The Parent-Child-Church Dedication is always an incredible encouragement and stout reminder of the responsibility we have to be a church that kids drag their parents to rather than vice versa. As you look at each life on the stage with their parents, I remember why we do what we do...why we make hard leadership decisions that consider where we need to go rather than where we want to go...how much of God's money to allocate to children's ministries when the whole world seems to be screaming for missions (isn't the whole church a mission?)...what caliber of staff to ensure leads and serves this mission-critical ministry...

I love that in the church we have the opportunity to learn from, to be blessed by, and to work for families from babies to great-grandparents and all points in between. This has to be the greatest job in the world.


Renewable Energy

In less than a month, Lake Hills Church will be 10 years old. Besides knowing Christ, marrying Julie and parenting with her, it has been the most intense, fulfilling, challenging, fun, scary, and joyful relationship of my life.

In just the last 6 months, we have experienced some seismic shifts in our leadership as God has redirected relationships and responsibilities toward new ministries and opportunities. And, through all the change, through some incredible time and prayer and relationship this summer, He is clearly teeing us up for something this fall beyond anything we can ask or imagine (Eph. 3:20-21).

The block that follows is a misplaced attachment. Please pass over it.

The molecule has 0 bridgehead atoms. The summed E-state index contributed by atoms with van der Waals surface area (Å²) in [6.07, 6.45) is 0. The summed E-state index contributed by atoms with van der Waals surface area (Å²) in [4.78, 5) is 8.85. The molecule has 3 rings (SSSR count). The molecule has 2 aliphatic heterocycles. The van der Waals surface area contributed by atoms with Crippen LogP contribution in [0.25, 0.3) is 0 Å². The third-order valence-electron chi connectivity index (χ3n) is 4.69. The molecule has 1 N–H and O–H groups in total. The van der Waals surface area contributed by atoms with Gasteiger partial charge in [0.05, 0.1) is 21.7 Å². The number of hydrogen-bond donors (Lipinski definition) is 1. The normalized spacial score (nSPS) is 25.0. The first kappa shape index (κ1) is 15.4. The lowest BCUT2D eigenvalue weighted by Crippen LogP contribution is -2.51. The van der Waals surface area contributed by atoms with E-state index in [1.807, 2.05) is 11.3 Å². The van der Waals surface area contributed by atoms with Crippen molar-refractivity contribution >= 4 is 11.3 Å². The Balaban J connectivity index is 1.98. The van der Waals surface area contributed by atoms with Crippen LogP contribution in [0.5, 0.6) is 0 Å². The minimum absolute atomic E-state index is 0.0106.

For those of you who call LHC your church home and you've been out of pocket this summer, believe me when I tell you that there is an undeniable electricity, a joy, and a sense of purpose pulsing through our staff and leadership. My first Sunday back preaching will be next weekend, Aug. 19. The message that God has been shaping and clarifying for that day is called "Renewable Energy". I am literally chomping at the bit to be back with you and teaching and experiencing everything that God has been orchestrating and planning for us.

You might want to secure your seat belts and put your tray in the locked and upright position.


"...like men who dream"

Two weeks ago, my wife Julie tuned me in to a passage of scripture that I hadn't known before. The first lines of Psalm 126 go like this:

When the LORD brought back the captives to Zion,
we were like men who dreamed.
Our mouths were filled with laughter,
our tongues with songs of joy.
Then it was said among the nations,
"The LORD has done great things for them."

Possibly the greatest gift of the time we took this summer to recalibrate personally and spiritually has been the renewed ability to dream. And, because of that, our family, our extended church staff family, is experiencing a recharged capacity for laughter, and music, and joy.

God strengthens the link between dreaming and joy. A God-given dream--vision--is born out of hope, excitement, life, a healthy dose of fear, optimism, blessing, faith...you get the point.

A few reasons why dreaming and laughing gets choked out:
1. We get tired. When we let ourselves get run down physically, emotionally, etc.--especially for an extended period of time--we severely compromise our ability to dream big dreams.